Out of the 20 triangular tiles that comprise this puzzle, 16 are trivalent and the remaining 4 are monovalent. For example, tile 210 can actually be 021 and 102 depending on context. Whereas tiles 000, 111, 222, and 333 will always retain their monovalent identities regardless. Now, randomly focusing on tile 210, for example, we see that as a tile it can assume one of twenty positions on our icosahedral base and can be rotated to assume alternative identities 021 and 102. The group of 16 tiles to which tile 210 belongs can all assume three different identities depending on vertexial context.

Each one of these 16 tiles can, therefore, assume 48 positional identities for a group total of 960 or 16x3x20. The remaining 4 monovalent tiles 000, 111, 222, 333 can assume 20 positional identities each for a group total of 80 positional identities. Total positional identities for all 20 tiles in this puzzle is 1040. Now, any given icosahedral vertex consists of 5 joining tiles with total vertexial values of 1 through 12 as a limiting factor.

Now, for the group of 16 trivalent tiles, there are four subgroups of identical tiles. Namely, three 210 tiles, three 201 tiles, two 312 tiles, and two 321 tiles. The remaining tiles 100, 110, 200, 022, 033, and 300 are all singular tiles. Several conclusions can now be drawn. Common sense dictates that there are 479,001,600 possible outcomes for this puzzle. But the vast majority of the 479,001,600 outcomes are incorrect and are not valid solutions.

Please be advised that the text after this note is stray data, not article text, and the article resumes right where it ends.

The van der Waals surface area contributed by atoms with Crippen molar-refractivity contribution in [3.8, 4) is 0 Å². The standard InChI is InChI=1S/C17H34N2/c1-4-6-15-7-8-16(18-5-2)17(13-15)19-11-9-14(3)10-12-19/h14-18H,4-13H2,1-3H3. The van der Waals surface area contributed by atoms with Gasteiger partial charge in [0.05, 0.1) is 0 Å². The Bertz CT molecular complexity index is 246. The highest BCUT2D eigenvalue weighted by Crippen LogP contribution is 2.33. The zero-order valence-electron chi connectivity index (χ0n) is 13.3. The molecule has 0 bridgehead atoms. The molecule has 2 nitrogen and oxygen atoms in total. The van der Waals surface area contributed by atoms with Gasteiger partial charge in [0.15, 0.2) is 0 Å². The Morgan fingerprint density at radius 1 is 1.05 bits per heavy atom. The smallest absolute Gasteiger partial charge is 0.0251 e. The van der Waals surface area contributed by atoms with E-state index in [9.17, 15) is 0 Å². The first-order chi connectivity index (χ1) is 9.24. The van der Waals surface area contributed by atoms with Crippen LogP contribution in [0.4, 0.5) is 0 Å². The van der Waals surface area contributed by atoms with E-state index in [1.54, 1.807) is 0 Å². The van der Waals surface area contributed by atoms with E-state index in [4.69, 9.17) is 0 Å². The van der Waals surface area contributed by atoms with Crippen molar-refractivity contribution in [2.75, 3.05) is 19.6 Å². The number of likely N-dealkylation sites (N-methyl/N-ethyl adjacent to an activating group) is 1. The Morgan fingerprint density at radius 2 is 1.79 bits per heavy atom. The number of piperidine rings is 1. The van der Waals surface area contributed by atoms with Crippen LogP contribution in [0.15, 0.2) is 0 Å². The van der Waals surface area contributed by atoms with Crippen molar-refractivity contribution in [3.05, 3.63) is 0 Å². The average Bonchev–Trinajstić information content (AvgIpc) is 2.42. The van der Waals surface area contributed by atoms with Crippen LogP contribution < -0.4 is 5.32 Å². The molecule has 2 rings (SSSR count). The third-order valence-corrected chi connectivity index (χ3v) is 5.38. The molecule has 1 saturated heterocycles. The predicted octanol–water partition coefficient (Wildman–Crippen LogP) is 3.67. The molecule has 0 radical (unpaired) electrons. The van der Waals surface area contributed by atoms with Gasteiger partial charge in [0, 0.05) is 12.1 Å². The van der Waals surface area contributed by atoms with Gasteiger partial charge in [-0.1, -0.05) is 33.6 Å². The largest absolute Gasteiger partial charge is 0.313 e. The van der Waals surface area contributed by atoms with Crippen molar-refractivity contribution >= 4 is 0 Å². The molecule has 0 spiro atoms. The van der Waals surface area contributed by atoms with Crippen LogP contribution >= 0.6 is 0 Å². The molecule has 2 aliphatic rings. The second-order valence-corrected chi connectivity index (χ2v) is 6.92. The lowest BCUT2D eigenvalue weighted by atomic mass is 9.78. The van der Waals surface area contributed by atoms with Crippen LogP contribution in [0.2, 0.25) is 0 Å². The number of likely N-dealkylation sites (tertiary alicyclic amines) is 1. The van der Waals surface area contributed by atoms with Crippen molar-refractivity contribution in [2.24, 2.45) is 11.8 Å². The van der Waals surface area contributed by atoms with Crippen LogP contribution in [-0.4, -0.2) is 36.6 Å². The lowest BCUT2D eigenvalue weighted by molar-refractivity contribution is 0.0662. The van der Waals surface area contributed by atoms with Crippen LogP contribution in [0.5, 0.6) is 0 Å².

Repetitive vertex sums and sums exceeding 12, such as 13, 14, or 15 are the most common transgressions with zero sums being less common. Given the limiting factors of 20 white tiles with a total of 78 black dots that can converge at 12 nodes with total valuations of 1 through 12, we are left with 319,334,400 incorrect outcomes and 159,667,200 correct puzzle solutions. Statistically 2/3 vs 1/3.

Notice how the statistical breakdown is 2/3 vs. 1/3. I wonder if this would remain valid in a polyhedral puzzle of, let’s say, any of the Archimedean solids as opposed to the rest of the Platonic solids, with the vertexial values equalling the number of vertices for that given polyhedron.

Pull all 12 yellow pins out and strip Icosaku of all 20 tiles. Insert all 12 pins completely at random. Your chance of selecting the right tile and placing it in perfect orientation is .000961538% or 962 out of 1 million. Your second selection, since you have a reference and only 19 tiles to choose from has grown to .001020408% or 102 out of 100,000. Keep going and you realize how truly difficult this puzzle is.